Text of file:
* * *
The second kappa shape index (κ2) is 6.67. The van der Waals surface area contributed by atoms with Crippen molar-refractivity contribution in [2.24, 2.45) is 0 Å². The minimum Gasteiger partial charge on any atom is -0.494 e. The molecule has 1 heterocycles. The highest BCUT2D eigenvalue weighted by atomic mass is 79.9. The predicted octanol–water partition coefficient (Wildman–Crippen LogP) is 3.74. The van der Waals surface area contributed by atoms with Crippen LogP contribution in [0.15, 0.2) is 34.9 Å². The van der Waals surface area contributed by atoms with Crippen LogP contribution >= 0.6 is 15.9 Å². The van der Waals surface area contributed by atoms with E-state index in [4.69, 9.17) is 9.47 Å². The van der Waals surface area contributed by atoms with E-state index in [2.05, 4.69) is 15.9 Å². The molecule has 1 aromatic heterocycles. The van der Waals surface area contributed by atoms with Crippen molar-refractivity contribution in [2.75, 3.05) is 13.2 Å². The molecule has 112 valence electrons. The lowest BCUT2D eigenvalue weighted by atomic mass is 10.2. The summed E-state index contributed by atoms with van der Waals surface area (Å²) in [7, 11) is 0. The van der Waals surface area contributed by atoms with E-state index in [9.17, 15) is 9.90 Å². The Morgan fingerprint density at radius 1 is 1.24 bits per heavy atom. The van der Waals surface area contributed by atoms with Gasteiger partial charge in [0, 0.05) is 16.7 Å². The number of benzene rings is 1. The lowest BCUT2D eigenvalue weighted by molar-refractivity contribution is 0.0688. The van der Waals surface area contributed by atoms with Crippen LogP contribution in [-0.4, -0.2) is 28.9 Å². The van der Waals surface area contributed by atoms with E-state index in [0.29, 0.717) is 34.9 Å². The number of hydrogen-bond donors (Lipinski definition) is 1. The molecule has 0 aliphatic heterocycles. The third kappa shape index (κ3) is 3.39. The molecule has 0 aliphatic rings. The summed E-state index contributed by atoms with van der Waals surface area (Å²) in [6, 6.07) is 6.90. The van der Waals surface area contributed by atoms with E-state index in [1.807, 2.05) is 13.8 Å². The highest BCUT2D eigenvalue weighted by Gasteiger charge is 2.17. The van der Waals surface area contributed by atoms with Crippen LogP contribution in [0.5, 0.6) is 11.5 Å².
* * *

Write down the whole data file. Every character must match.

The second kappa shape index (κ2) is 6.67. The van der Waals surface area contributed by atoms with Crippen molar-refractivity contribution in [2.24, 2.45) is 0 Å². The minimum Gasteiger partial charge on any atom is -0.494 e. The molecule has 1 heterocycles. The highest BCUT2D eigenvalue weighted by atomic mass is 79.9. The predicted octanol–water partition coefficient (Wildman–Crippen LogP) is 3.74. The van der Waals surface area contributed by atoms with Crippen LogP contribution in [0.15, 0.2) is 34.9 Å². The van der Waals surface area contributed by atoms with Crippen LogP contribution >= 0.6 is 15.9 Å². The van der Waals surface area contributed by atoms with E-state index in [4.69, 9.17) is 9.47 Å². The van der Waals surface area contributed by atoms with E-state index in [2.05, 4.69) is 15.9 Å². The molecule has 1 aromatic heterocycles. The van der Waals surface area contributed by atoms with Crippen molar-refractivity contribution in [2.75, 3.05) is 13.2 Å². The molecule has 112 valence electrons. The lowest BCUT2D eigenvalue weighted by atomic mass is 10.2. The summed E-state index contributed by atoms with van der Waals surface area (Å²) in [7, 11) is 0. The van der Waals surface area contributed by atoms with E-state index in [9.17, 15) is 9.90 Å². The Morgan fingerprint density at radius 1 is 1.24 bits per heavy atom. The van der Waals surface area contributed by atoms with Gasteiger partial charge in [0, 0.05) is 16.7 Å². The number of benzene rings is 1. The lowest BCUT2D eigenvalue weighted by molar-refractivity contribution is 0.0688. The van der Waals surface area contributed by atoms with Crippen LogP contribution in [-0.4, -0.2) is 28.9 Å². The van der Waals surface area contributed by atoms with E-state index in [0.29, 0.717) is 34.9 Å². The number of hydrogen-bond donors (Lipinski definition) is 1. The molecule has 0 aliphatic heterocycles. The third kappa shape index (κ3) is 3.39. The molecule has 0 aliphatic rings. The summed E-state index contributed by atoms with van der Waals surface area (Å²) in [6, 6.07) is 6.90. The van der Waals surface area contributed by atoms with E-state index in [1.807, 2.05) is 13.8 Å². The highest BCUT2D eigenvalue weighted by Gasteiger charge is 2.17. The van der Waals surface area contributed by atoms with Crippen LogP contribution in [0.5, 0.6) is 11.5 Å².